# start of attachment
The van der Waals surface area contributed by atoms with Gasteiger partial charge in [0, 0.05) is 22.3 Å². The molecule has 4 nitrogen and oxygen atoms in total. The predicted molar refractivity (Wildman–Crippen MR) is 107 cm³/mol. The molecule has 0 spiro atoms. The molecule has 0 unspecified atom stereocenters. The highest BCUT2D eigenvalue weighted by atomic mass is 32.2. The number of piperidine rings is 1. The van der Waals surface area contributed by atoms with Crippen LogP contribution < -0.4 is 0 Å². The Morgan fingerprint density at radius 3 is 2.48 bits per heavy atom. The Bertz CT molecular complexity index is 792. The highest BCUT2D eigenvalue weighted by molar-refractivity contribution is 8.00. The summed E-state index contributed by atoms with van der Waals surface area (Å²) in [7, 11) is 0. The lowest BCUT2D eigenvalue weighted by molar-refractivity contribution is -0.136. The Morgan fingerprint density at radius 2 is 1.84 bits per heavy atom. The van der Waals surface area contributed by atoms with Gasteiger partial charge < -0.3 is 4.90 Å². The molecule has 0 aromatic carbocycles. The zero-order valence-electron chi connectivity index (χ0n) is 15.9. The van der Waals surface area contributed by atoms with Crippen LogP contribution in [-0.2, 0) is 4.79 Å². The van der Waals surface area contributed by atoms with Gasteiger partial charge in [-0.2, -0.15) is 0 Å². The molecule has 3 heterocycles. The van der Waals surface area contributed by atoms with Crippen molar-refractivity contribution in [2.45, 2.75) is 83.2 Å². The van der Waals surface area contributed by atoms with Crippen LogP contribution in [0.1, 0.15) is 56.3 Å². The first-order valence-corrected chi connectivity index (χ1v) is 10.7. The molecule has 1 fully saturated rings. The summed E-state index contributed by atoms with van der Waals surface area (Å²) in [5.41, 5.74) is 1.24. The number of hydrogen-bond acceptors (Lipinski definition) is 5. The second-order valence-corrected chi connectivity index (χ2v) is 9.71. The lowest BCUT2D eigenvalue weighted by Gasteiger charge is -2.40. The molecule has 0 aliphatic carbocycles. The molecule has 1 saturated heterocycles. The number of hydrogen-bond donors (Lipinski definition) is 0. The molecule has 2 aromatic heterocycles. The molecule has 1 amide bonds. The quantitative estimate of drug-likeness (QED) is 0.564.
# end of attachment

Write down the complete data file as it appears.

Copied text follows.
The van der Waals surface area contributed by atoms with Gasteiger partial charge in [0, 0.05) is 22.3 Å². The molecule has 4 nitrogen and oxygen atoms in total. The predicted molar refractivity (Wildman–Crippen MR) is 107 cm³/mol. The molecule has 0 spiro atoms. The molecule has 0 unspecified atom stereocenters. The highest BCUT2D eigenvalue weighted by atomic mass is 32.2. The number of piperidine rings is 1. The van der Waals surface area contributed by atoms with Crippen LogP contribution < -0.4 is 0 Å². The Morgan fingerprint density at radius 3 is 2.48 bits per heavy atom. The Bertz CT molecular complexity index is 792. The highest BCUT2D eigenvalue weighted by molar-refractivity contribution is 8.00. The summed E-state index contributed by atoms with van der Waals surface area (Å²) in [7, 11) is 0. The lowest BCUT2D eigenvalue weighted by molar-refractivity contribution is -0.136. The Morgan fingerprint density at radius 2 is 1.84 bits per heavy atom. The van der Waals surface area contributed by atoms with Gasteiger partial charge < -0.3 is 4.90 Å². The molecule has 0 aromatic carbocycles. The zero-order valence-electron chi connectivity index (χ0n) is 15.9. The van der Waals surface area contributed by atoms with Crippen LogP contribution in [-0.2, 0) is 4.79 Å². The van der Waals surface area contributed by atoms with Gasteiger partial charge in [-0.2, -0.15) is 0 Å². The molecule has 3 heterocycles. The van der Waals surface area contributed by atoms with Crippen molar-refractivity contribution in [2.45, 2.75) is 83.2 Å². The van der Waals surface area contributed by atoms with Crippen LogP contribution in [0.1, 0.15) is 56.3 Å². The first-order valence-corrected chi connectivity index (χ1v) is 10.7. The molecule has 1 fully saturated rings. The summed E-state index contributed by atoms with van der Waals surface area (Å²) in [5.41, 5.74) is 1.24. The number of hydrogen-bond acceptors (Lipinski definition) is 5. The second-order valence-corrected chi connectivity index (χ2v) is 9.71. The lowest BCUT2D eigenvalue weighted by Gasteiger charge is -2.40. The molecule has 0 aliphatic carbocycles. The molecule has 1 saturated heterocycles. The number of hydrogen-bond donors (Lipinski definition) is 0. The molecule has 2 aromatic heterocycles. The molecule has 1 amide bonds. The quantitative estimate of drug-likeness (QED) is 0.564.